Atmosphere summit in Nairobi opens with somber tone

NAIROBI, Kenya 

The fourth UN Environment Assembly (UNEA) kicked off Monday in Kenya with a somber tone in the wake of yesterday’s Ethiopian Airlines crash.

World leaders, scientists and environmentalists gathered in Nairobi at the United Nations Environment Headquarters started the day by observing several minutes of silence for the 157 people on board the plane who died Sunday, among them 22 UN delegates who were heading to the conference.

“I sincerely thank the Eastern European Group for nominating me as president and trusting and supporting me throughout the presidency. I would like to express my condolences to those who have lost loved ones in the crash,” said Siim Kiisler, UNEA president and Estonia’s environment minister, speaking during the opening plenary.

Those sentiments were echoed by many other speakers, including Kenya’s Environment Minister Keriako Tobiko and Joyce Msuya, acting executive director of the UN Environment Program.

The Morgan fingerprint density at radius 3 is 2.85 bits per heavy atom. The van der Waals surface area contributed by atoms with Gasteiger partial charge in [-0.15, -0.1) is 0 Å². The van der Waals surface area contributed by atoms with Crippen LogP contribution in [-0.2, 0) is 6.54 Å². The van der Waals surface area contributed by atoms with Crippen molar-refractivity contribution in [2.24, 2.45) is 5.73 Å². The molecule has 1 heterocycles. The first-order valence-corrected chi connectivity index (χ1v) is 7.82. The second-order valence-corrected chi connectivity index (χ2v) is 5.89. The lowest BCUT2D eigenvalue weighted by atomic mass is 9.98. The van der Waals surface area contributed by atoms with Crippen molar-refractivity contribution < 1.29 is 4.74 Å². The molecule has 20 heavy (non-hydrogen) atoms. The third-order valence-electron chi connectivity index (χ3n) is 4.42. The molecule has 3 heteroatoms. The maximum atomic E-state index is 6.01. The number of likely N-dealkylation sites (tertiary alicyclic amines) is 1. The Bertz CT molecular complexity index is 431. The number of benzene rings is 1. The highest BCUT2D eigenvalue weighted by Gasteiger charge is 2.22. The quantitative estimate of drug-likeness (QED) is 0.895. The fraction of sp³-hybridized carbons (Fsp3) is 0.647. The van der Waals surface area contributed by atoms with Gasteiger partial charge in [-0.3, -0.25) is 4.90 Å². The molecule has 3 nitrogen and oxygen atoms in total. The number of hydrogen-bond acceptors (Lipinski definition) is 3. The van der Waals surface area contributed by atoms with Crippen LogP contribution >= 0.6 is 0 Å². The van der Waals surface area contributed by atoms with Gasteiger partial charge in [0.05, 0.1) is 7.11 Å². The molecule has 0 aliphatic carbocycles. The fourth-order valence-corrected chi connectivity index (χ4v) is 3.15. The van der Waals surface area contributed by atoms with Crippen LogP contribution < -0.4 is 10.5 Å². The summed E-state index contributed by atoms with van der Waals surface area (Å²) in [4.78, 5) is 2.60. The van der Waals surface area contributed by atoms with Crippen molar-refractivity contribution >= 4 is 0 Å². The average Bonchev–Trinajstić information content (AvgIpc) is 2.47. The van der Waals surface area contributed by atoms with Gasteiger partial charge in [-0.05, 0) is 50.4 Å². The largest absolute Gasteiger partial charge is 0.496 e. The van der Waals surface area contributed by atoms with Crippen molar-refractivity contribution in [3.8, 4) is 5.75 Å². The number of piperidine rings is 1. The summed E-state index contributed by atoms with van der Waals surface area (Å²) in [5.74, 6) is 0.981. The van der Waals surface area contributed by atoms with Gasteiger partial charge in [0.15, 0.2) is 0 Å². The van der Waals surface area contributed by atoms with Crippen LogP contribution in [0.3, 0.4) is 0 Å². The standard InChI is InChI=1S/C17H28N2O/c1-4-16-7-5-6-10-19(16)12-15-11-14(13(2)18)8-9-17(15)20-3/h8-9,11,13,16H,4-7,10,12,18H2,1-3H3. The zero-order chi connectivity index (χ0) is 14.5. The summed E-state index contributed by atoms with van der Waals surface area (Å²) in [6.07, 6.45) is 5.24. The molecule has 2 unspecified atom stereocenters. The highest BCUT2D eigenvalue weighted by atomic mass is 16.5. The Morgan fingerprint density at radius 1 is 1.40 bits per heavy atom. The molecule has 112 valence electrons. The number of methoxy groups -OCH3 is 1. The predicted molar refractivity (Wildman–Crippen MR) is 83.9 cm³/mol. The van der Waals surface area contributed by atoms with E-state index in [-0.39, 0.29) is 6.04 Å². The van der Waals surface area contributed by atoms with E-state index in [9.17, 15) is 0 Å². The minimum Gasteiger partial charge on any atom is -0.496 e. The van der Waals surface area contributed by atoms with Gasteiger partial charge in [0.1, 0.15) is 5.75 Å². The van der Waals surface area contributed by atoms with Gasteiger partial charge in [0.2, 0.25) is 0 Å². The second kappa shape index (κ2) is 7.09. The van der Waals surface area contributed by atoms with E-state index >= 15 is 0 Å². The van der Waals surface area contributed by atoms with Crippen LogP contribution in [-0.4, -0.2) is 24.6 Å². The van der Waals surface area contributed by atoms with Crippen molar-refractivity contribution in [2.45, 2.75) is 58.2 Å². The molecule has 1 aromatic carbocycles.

Among the 157 victims were UN staff, interpreters and delegates who had boarded the flight headed for Nairobi.

Mithika Mwenda, secretary-general of the Pan African Climate Justice Alliance (PACJA), was among the over 4,700 delegates who attended the summit’s opening.

“The mood here is quite bad. It is a somber mood because of the number of lives that were lost — those who were coming from the UN and also those who were coming from delegations from various parts of the world. It is a sad moment, and we really sympathize with and send our condolences to the families of those who lost their lives,” he said.

At the summit, a report was released warning that urgent action is needed to tackle chemical pollution, with the size of the global chemical industry set to double by 2030.

One of the report’s authors, David Kapindula, from the Zambia Environmental Management Agency, warned that African countries and developing nations should be keen on tackling issues on chemical pollution in their countries.

“The findings of the second Global Chemicals Outlook are very important for developing countries. They highlight the uneven implementation of chemical and waste management and point to opportunities for enhanced knowledge sharing, capacity development and innovative financing,” Kapindula said.

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